A south London hospital has announced that it is “no longer in a critical incident” due to bed shortages but is still under “extreme pressure”.

Yesterday (January 5), St George’s Hospital in Tooting declared that it was in “a critical incident” and that “urgent action” was required.

The BBC reported that in a letter sent to staff, chief operating officer Tara Argent claimed that the hospital needed to discharge patients.

She reportedly urged staff to help identify people who could be sent home or into alternative care.

While the critical incident is over according to a Trust spokesperson, the hospital has said that it is still under “extreme pressure” and is “very busy”.

Due these strains, St George’s Hospital in Tooting says it is “not always able to provide the level of care it would like” and apologised for this.

A statement released from St Georges NHS Trust reads: “Our emergency departments (EDs) and hospitals are under extreme pressure right now – and we expect them to continue to be very busy over the coming months.

“We absolutely don’t want our patients to be waiting for long periods of time and our teams are working hard to ensure people coming to ED are seen as quickly as possible.

“But right now – like all parts of the NHS – we are not always able to provide the level of care we would like, and we are very sorry this is the case.

“There are things we are doing to try to ease pressures – such as deploying trained staff from non-patient facing roles, supporting elderly and frail people in their homes to avoid ED admissions, introducing a “hospital at home” and remote monitoring service, opening additional beds up on wards, and freeing up beds by working to discharge people as soon as they are medically fit.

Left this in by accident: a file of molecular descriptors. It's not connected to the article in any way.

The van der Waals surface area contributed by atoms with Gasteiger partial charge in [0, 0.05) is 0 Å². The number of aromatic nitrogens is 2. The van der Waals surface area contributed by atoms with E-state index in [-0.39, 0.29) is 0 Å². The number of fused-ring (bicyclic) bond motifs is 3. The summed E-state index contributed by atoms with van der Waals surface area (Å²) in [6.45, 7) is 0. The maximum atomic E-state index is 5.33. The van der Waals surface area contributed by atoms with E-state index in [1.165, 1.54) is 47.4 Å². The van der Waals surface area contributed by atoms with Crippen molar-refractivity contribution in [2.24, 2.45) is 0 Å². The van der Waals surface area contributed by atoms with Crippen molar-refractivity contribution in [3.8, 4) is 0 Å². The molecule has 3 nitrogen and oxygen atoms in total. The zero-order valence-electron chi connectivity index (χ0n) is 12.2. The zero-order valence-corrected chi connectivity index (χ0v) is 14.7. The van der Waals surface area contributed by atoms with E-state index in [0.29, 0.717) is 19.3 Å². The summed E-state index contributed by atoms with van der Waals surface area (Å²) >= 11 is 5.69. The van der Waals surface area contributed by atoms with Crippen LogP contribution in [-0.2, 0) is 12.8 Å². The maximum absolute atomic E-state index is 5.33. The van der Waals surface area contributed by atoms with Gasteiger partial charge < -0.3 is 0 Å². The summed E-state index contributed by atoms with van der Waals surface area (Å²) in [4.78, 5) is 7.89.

“We are also prioritising patients who are most in need of clinical care, which means those who are the sickest or most seriously injured will be seen more quickly.”

St George’s Hospital advises that you should continue to come forward for the care you need and if it’s an emergency or life-threatening to dial 999 or go to an emergency department as normal.

However, it also highlights that “emergency departments aren’t always the most appropriate place for people who need medical attention” and that patients may be directed to an alternative direct such as pharmacy, GP, or urgent treatment centre to free up space for those who most need it.

The Labour MP for Tooting told Sky News on Wednesday: “What I’m seeing is what my colleagues are echoing around the country, is that they feel, unfortunately, that this is the worst they have ever seen the NHS for patients and for staff.

“We are now at the point where staff feel they cannot provide safe and dignified care and we now know that up to 500 people per week are going to die because they cannot receive the emergency care that they desperately need.”

Asked what it comes down to, she said: “We have had 12 years of political choices that have resulted in us already having an under-resourced NHS with no slack in the system.

“Now we have a situation where people are having intimate examinations in cupboards, patients are waiting up to 99 hours in an ambulance in an A&E bay, unable to get a bed inside a hospital.

“We’re having children sleeping on plastic chairs, patients lying on the floors, being examined on floors with sheets held up by nurses.”

NHS England national medical director, Professor Sir Stephen Powis, said the health service was enduring “extreme pressure this winter”.

He told BBC Radio 4’s Today programme the cold snap, Covid and flu had “piled the pressure on to already extremely stretched NHS services”.

He said NHS England was relying on the Office for National Statistics (ONS) to unpick excess deaths after the Royal College of Emergency Medicine (RCEM) said between 300 and 500 people were dying every week as a result of delays to emergency care.